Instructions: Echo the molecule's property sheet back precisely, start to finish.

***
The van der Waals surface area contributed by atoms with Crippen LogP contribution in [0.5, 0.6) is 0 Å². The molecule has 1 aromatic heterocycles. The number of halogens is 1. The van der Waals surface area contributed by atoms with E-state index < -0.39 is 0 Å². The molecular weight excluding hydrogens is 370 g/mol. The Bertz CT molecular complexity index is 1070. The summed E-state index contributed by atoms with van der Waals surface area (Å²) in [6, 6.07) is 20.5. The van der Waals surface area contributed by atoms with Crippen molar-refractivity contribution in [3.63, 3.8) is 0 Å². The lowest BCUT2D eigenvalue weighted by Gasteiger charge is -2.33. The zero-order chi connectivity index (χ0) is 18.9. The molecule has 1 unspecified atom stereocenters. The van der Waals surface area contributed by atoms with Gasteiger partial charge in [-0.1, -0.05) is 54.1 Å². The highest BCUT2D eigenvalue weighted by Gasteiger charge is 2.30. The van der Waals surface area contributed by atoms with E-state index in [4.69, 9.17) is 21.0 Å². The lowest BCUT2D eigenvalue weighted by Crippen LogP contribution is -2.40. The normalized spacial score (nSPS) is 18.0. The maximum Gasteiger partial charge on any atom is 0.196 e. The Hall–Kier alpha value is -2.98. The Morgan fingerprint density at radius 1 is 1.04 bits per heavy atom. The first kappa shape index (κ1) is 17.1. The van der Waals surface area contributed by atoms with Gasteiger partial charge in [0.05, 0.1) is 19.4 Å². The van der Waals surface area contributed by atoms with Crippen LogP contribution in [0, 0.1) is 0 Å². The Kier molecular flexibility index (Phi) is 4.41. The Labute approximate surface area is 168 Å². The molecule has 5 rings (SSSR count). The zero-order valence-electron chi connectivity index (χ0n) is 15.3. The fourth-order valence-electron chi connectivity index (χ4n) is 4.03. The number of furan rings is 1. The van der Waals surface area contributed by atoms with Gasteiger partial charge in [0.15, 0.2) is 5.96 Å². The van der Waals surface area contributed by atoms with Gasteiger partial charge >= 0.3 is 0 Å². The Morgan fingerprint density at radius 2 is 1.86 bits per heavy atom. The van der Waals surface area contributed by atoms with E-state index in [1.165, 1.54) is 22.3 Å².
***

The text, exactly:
The van der Waals surface area contributed by atoms with Crippen LogP contribution in [0.5, 0.6) is 0 Å². The molecule has 1 aromatic heterocycles. The number of halogens is 1. The van der Waals surface area contributed by atoms with E-state index < -0.39 is 0 Å². The molecular weight excluding hydrogens is 370 g/mol. The Bertz CT molecular complexity index is 1070. The summed E-state index contributed by atoms with van der Waals surface area (Å²) in [6, 6.07) is 20.5. The van der Waals surface area contributed by atoms with Crippen molar-refractivity contribution in [3.63, 3.8) is 0 Å². The lowest BCUT2D eigenvalue weighted by Gasteiger charge is -2.33. The zero-order chi connectivity index (χ0) is 18.9. The molecule has 1 unspecified atom stereocenters. The van der Waals surface area contributed by atoms with Gasteiger partial charge in [-0.1, -0.05) is 54.1 Å². The highest BCUT2D eigenvalue weighted by Gasteiger charge is 2.30. The van der Waals surface area contributed by atoms with E-state index in [4.69, 9.17) is 21.0 Å². The lowest BCUT2D eigenvalue weighted by Crippen LogP contribution is -2.40. The normalized spacial score (nSPS) is 18.0. The maximum Gasteiger partial charge on any atom is 0.196 e. The Hall–Kier alpha value is -2.98. The Morgan fingerprint density at radius 1 is 1.04 bits per heavy atom. The first kappa shape index (κ1) is 17.1. The van der Waals surface area contributed by atoms with Gasteiger partial charge in [0.05, 0.1) is 19.4 Å². The van der Waals surface area contributed by atoms with Crippen LogP contribution in [0, 0.1) is 0 Å². The Kier molecular flexibility index (Phi) is 4.41. The Labute approximate surface area is 168 Å². The molecule has 5 rings (SSSR count). The zero-order valence-electron chi connectivity index (χ0n) is 15.3. The fourth-order valence-electron chi connectivity index (χ4n) is 4.03. The number of furan rings is 1. The van der Waals surface area contributed by atoms with Gasteiger partial charge in [0.15, 0.2) is 5.96 Å². The van der Waals surface area contributed by atoms with Gasteiger partial charge >= 0.3 is 0 Å². The Morgan fingerprint density at radius 2 is 1.86 bits per heavy atom. The van der Waals surface area contributed by atoms with E-state index in [1.165, 1.54) is 22.3 Å².